From book-keeper to president, one man’s quest for unrivaled success was the same investment that would one day cause him to lose everything.
Hubert T. Parson, the original owner of the still-standing Shadow Lawn Mansion, unexpectedly fell upon the fortune that would one day afford him one of America’s most opulent, yet tragic architectural marvels. Soon after purchasing the original estate located on the grounds in 1918, Hubert and his wife Maysie were informed that their 52-room summer “cottage,” built for John A. McCall in 1903, had burned to the ground leaving only the chimney of one of the many fireplaces erect. The devastated grounds did not remain as such for a long period of time with Parson calling upon the best to design the now world famous, Shadow Lawn Mansion.
Parson, the relatively new president of F.W. Woolworth Company, employed Horace Trumbauer and assistant Julian f. Abele to transform his vision of a Versailles styled mansion in to reality in the seaside town. Some of the resources used for the construction of the Jersey Shore palace were steel, Indiana limestone, concrete, and marble. The combination of materials and the 50 different Italian marbles were used with the clear ambition of maintaining a fireproof structure that would not perish in the same manor of the original mansion.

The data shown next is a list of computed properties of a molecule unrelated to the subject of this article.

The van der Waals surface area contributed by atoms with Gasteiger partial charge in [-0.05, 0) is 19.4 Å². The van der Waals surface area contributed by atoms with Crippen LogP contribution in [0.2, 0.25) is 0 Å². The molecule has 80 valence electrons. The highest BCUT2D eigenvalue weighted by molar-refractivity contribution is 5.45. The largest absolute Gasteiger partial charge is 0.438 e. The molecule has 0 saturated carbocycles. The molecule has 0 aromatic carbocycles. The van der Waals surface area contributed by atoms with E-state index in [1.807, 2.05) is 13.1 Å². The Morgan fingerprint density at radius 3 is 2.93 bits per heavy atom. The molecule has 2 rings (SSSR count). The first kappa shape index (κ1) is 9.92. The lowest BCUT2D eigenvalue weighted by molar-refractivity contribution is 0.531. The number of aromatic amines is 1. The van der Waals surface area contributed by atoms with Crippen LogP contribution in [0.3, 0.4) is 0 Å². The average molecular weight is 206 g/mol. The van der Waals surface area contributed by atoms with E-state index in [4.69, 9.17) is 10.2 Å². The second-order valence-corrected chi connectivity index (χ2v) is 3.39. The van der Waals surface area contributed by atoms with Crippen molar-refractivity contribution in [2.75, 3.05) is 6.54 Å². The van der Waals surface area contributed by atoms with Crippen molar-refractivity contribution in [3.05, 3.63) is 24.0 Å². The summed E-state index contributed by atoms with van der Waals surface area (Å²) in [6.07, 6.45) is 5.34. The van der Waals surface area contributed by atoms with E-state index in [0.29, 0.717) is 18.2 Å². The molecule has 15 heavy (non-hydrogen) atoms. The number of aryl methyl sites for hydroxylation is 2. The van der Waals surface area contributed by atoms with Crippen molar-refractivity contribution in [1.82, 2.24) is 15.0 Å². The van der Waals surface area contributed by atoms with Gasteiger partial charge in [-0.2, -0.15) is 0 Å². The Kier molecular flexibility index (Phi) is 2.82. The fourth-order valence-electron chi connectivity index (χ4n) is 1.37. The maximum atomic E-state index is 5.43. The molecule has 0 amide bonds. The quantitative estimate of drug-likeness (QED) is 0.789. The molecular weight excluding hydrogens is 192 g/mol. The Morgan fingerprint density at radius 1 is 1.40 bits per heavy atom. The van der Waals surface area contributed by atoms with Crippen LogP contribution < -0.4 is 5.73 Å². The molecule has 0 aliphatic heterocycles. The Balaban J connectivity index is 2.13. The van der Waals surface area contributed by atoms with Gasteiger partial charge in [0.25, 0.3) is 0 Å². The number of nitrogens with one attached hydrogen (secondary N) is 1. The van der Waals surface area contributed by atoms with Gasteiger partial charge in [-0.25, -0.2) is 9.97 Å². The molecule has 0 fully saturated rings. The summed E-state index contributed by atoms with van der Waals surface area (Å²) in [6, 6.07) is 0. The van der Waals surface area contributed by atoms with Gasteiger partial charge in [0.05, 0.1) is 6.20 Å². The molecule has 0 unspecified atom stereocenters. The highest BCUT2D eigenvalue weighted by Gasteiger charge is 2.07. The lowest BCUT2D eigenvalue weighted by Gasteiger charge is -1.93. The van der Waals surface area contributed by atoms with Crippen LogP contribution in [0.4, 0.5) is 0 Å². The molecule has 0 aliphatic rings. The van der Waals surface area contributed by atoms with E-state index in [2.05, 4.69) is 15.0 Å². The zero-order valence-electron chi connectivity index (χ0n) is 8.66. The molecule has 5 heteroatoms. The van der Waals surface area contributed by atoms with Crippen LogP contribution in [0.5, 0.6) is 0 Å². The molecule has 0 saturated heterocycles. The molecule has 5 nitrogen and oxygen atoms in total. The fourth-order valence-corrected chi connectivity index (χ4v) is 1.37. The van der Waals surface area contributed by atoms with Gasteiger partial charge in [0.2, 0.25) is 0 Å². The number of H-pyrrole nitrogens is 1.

Seventeen exquisitely decorated master suites and 19 different period themed baths dwell within the jaw dropping 130-room estate. Shadow Lawn boasts 90,000 square feet of elaborately designed rooms, ornate chandeliers, and even more breath taking moldings. The star of the show boldly hovers 70 feet above the center of the grand hall. Instead of a typical mural or artistic dome, Shadow Lawn is capped with something that would grant the complete opposite of what its name suggests; light. Spanning 100 feet across the top of the building is a stunning skylight made of Venetian stained glass.
When the sun is not illuminating through the brilliant painted panels, 165 lights take its place upon moonrise. The room is surrounded by a great-room and grand, marble staircase on the first level, and encircled by the balconies of the second and third level that embrace the canopy of the glass rooftop. Those many features, and the two level arch over the infamous Annie steps, secure this area of the home as the central core of magnificence.
Other inspiring rooms on the first level include the Pompeii styled breakfast nook, Versailles dining room, Louis XV living room, wood paneled billiard room, the Parson’s library, pull up entry, and sun room positioned directly across from the main stairwell. For easy traveling, the home features two elevators. One was for servants and the other was for the Parsons and guests.
The second Floor of Shadow Lawn is where Mr. and Mrs. Parson, Along with Bertha Gasque, Maysie’s sister, resided at nightfall. On the Eastern end of the floor there is a small door and narrow hall that lead to the entry room of the Parson’s living quarters.
This area includes a common room, Mrs. Parson’s private bedroom, bath, two-floor closet, lounge, and Mr. Parson’s bedroom, wood paneled closet, bath, and lounge. Also featured on this level is the suite of Ms. Gasque located on the western end of the house overlooking the fountain gardens.
A winding marble stairwell takes one from the second floor to the third floor guest suites and fourth floor solarium that was added on to the house at Mrs. Parson’s request. Though it threw off the symmetry of the French inspired home, it gave an Aztec vibe with tiled walls and a view over the Shadow Lawn trees towards the ocean.